Lunches that include a variety of foods and beverages help children stay focused, alert and perform their best throughout the school day. Besides providing the nutrients, hydration and energy children need to grow, learn and play, packed lunches can provide fun and variety that inspire kids to eat well and develop lifelong healthy habits. So, how do parents get an A+ for making creative and fun-filled lunches? It’s not as hard as you think.

Kids love variety, so think about not only what your child likes to eat and drink, but about offering different textures, colors and shapes in the same lunch. And get your child involved in the lunch planning and packing; this is one way to ensure that a nutrient-rich lunch will actually get eaten.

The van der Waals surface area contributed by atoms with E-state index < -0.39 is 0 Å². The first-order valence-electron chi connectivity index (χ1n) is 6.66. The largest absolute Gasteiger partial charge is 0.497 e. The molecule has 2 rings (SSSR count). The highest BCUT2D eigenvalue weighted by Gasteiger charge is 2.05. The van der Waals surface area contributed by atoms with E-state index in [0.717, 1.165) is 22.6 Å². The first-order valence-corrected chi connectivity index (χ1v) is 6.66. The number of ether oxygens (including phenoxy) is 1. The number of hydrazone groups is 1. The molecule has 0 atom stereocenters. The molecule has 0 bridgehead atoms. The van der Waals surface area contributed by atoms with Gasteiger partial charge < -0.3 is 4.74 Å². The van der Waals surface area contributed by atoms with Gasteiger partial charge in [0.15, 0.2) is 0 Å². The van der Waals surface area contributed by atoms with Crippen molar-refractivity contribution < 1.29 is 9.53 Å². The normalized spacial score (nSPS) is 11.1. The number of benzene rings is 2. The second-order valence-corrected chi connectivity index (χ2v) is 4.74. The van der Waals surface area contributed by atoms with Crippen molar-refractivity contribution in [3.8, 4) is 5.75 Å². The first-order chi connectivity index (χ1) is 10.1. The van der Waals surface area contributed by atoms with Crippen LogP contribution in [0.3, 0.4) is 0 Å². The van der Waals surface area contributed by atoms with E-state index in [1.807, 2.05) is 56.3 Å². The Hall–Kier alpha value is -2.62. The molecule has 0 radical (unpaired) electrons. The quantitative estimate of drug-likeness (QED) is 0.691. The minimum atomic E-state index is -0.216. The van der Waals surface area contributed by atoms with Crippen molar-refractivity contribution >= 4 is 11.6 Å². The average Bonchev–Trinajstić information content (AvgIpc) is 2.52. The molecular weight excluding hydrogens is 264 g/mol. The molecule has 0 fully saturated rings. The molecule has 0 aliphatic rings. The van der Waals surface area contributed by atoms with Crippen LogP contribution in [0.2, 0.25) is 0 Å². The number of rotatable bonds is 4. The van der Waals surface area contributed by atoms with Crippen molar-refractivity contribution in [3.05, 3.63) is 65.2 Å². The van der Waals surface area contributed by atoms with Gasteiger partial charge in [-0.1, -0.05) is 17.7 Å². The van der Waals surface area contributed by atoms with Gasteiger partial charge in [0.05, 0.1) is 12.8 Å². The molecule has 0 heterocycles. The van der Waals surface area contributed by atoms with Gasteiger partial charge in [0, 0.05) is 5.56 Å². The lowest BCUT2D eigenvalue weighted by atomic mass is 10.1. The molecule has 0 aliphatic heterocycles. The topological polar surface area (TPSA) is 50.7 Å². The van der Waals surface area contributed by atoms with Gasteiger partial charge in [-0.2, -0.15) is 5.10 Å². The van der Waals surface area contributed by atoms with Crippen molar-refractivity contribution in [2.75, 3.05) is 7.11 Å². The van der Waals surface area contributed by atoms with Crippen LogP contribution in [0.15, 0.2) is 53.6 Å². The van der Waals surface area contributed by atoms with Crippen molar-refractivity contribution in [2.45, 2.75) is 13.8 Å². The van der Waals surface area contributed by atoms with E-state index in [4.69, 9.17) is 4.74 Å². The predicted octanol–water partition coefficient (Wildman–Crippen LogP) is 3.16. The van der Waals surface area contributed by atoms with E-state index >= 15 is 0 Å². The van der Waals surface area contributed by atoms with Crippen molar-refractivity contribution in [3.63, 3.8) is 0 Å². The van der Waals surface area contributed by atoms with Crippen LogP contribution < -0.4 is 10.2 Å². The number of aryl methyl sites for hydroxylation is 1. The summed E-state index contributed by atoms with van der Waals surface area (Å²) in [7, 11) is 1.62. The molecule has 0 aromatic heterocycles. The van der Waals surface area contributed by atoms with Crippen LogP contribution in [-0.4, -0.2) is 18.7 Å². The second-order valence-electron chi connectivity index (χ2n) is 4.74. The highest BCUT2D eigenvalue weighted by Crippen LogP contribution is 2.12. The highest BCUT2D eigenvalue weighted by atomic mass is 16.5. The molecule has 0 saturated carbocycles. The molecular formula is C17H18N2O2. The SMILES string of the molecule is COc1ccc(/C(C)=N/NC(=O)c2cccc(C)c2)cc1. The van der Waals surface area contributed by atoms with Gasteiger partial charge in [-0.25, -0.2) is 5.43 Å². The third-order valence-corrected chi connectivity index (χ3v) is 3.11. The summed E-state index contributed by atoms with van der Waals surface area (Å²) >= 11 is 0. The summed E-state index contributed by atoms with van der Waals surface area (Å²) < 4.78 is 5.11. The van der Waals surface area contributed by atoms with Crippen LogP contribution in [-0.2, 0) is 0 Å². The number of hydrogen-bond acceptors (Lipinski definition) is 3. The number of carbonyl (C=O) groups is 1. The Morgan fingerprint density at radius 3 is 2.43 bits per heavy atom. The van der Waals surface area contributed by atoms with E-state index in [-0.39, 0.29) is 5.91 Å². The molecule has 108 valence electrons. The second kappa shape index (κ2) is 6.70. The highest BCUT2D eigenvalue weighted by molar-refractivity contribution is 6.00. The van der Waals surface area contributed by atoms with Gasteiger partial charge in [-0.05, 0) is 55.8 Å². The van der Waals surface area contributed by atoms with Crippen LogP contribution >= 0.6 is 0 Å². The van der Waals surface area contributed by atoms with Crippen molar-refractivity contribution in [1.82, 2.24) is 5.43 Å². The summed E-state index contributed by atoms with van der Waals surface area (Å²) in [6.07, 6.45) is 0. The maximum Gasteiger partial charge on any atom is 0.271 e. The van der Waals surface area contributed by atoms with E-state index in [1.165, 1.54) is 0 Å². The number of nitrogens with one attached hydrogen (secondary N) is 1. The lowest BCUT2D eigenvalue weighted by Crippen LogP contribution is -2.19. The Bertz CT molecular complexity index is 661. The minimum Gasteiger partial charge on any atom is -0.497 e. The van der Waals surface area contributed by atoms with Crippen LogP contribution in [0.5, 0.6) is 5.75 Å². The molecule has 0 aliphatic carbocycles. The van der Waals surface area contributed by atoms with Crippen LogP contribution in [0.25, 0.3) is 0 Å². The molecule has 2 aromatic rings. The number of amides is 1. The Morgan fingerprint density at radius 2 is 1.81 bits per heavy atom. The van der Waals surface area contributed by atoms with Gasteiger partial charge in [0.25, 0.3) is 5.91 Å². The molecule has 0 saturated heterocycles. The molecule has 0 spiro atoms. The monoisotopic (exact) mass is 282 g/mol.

Varying the sandwiches, fruit and vegetables each day is also a great way to ensure your child eats nutritious foods. Selecting a variety of beverages also helps.     

Lunch provides children with about a third of the nutrients and calories they need each day, so it’s very important to know what they are eating away from home. By creating fun and enticing lunches, parents can feel confident that their children are eating well. Below are the key elements, easily remembered by the acronym P.A.C.K. that each lunch should include so that kids get the nutrients they need:

P: Protein (for proper growth and to keep children alert) – Make sandwiches with protein fillings like turkey, chicken, hard-boiled eggs, ham, tuna, hummus, beans, peanut butter or cheese slices.